Always put your patents in place

You can invent the most wonderful technology, but if you don’t protect it, success will pass to others, says Michael Street

Scottish inventor of the television, John Logie Baird, is just one of many whose inventions have changed the world. Picture: Getty
Scottish inventor of the television, John Logie Baird, is just one of many whose inventions have changed the world. Picture: Getty
Scottish inventor of the television, John Logie Baird, is just one of many whose inventions have changed the world. Picture: Getty

From John Logie Baird to Alexander Fleming, Scotland has a long and proud history of innovation.

The inventions of these great men helped to shape the world as we know it, and so it is fitting that, each year, the European Inventor Awards celebrate the modern-day innovations shaping our present and future.

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Launched by the European Patent Office (EPO) in 2006, the so-called “Oscars of Technology” pay tribute to the creativity of inventors who contribute to the economic and social wellbeing of Europe and beyond through technical innovation. The EPO administers the European patent system by acting as the “gate-keeper” that decides whether or not to grant a European patent for an invention in return for publication of details of the invention.

A European patent may provide the proprietor of the patent with a monopoly for exploiting a product or a service for up to 20 years in up to 38 European countries. The system serves the public interest as publication of the details of an invention may stimulate third parties to create further innovations

At last month’s ceremony in Berlin there were 15 finalists (individuals and teams) – three in each of the five categories: Industry, Small and Medium Sized Enterprises (SMEs), Research, Non-European Countries and Lifetime Achievement. Each finalist is a named inventor on at least one, and in some cases, numerous granted European patents.

The EPO website has details of all the finalists, but the EPO also recently launched a free smart TV app called “Innovation TV” which features the remarkable story of each of the finalists and their work.

As you watch Innovation TV, it becomes immediately clear that each finalist has made an outstanding contribution to their technical field and/or has enjoyed considerable commercial success. The sheer range of technologies was also hugely impressive.

The winning invention in the Industry category was a new drug for combating tuberculosis. Also amongst the finalists in this category was a type of self-cleaning concrete that could potentially be used to keep the exteriors of buildings cleaner for longer and to help neutralise pollutants and improve air quality in the cities that surround them.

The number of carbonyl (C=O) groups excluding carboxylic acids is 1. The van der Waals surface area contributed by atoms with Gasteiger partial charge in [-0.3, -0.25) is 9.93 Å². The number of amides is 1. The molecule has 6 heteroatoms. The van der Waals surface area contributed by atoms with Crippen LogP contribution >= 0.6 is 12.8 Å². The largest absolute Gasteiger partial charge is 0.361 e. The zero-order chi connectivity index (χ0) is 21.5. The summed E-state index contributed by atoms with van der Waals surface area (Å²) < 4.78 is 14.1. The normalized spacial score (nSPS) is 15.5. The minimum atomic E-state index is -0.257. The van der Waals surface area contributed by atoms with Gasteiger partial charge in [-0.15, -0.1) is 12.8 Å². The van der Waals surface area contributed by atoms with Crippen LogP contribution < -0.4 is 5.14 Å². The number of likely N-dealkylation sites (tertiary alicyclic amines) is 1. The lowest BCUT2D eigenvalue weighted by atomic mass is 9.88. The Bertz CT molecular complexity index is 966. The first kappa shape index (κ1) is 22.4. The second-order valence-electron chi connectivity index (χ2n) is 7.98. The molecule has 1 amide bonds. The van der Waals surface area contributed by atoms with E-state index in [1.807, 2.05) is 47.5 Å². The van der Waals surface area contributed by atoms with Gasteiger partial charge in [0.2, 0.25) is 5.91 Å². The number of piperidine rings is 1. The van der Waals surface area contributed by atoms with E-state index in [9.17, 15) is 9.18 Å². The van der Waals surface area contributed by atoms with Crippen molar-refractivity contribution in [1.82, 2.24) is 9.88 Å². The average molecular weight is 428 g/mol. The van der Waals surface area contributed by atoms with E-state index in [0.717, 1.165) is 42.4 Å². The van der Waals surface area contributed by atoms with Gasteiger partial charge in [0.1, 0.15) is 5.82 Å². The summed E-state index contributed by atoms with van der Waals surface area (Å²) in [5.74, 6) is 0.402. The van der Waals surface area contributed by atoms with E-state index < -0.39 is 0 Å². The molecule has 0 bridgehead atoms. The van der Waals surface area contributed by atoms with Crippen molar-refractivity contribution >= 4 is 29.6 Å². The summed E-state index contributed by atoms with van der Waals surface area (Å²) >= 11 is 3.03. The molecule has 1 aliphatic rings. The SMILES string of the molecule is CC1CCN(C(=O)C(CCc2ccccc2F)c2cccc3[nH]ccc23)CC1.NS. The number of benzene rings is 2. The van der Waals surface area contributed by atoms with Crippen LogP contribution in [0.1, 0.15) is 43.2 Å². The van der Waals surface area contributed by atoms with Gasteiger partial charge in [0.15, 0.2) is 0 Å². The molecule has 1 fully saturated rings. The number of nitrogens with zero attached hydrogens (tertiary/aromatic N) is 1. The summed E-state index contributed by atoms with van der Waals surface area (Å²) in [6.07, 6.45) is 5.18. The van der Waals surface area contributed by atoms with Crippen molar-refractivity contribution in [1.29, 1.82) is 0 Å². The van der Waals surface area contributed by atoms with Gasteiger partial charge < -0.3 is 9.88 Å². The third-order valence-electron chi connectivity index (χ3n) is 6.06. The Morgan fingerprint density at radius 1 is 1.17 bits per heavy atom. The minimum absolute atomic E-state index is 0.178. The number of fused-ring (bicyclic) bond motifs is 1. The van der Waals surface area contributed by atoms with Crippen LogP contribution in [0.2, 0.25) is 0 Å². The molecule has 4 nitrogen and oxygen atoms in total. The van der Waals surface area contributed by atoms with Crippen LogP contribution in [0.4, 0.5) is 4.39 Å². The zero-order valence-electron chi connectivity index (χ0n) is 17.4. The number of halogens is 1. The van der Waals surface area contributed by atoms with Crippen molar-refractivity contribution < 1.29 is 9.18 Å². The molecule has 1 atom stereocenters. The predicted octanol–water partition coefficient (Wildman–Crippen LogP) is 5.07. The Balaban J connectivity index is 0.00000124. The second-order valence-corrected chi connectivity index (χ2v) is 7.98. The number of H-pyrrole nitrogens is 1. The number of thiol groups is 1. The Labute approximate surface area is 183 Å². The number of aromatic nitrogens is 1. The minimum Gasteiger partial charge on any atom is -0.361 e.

The Non-European Countries category was won by Charles W Hull, the “Father of 3D Printing”.

The SME category was won by a membrane coated with aquaporins which purifies water without consuming large amounts of energy. The SME category also included an inflatable helmet for cyclists, which is worn as a collar and deploys automatically in the event of an accident.

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In the Research category, the winner was Chris Toumazou – a former lecturer of mine at Imperial College, London. He has developed a microchip for quick DNA testing for determining a person’s pre-dispositions to certain hereditary diseases.

But perhaps one of the most interesting finalists from a patent perspective was the winner of the Lifetime Achievement category, Artur Fischer.

Fischer is one of the world’s most prolific inventors with more than 1,100 applications for patents and utility models in Germany alone and countless more around the world. Although he invented flash photography and the eponymously-named toy construction system Fischertechnik, he is best-known for his most popular invention: the expanding wall plug. Fischer, 94, founded his company, Fischerwerke GmbH, in 1948. Now a world-market leader in a variety of fixing system market segments, Fischerwerke employs 4,000 people worldwide and sells its products in more than 100 countries. In 2012, Fischerwerke reported a turnover of €618 million (£491m).

The success of Fischerwerke shows the importance of securing intellectual property. Inventors can create the most fantastic technology, but successful commercialisation is reliant on having patents in place. Without that protection, it is all too easy for a competitor to exploit the technology without consent and it becomes extremely difficult to attract investment.

For any Scottish inventors who may look to follow in Artur Fischer’s footsteps, the message is clear – make sure that the intellectual property underpinning your invention is secure.

Bearing that in mind, the European Inventor Award 2015 is now open for nominations. Each nominee must be a named inventor on at least one granted European patent. So, if you are interested or impressed by the work of a Scottish inventor or an inventor or team of inventors living or working in Scotland, then now is the time to nominate them for next year’s awards ceremony.

With three finalists between 2006 and 2013 being based in Scotland, it is clear that our culture of innovation continues to this day.

• Michael Street is a chartered and European patent attorney at Marks & Clerk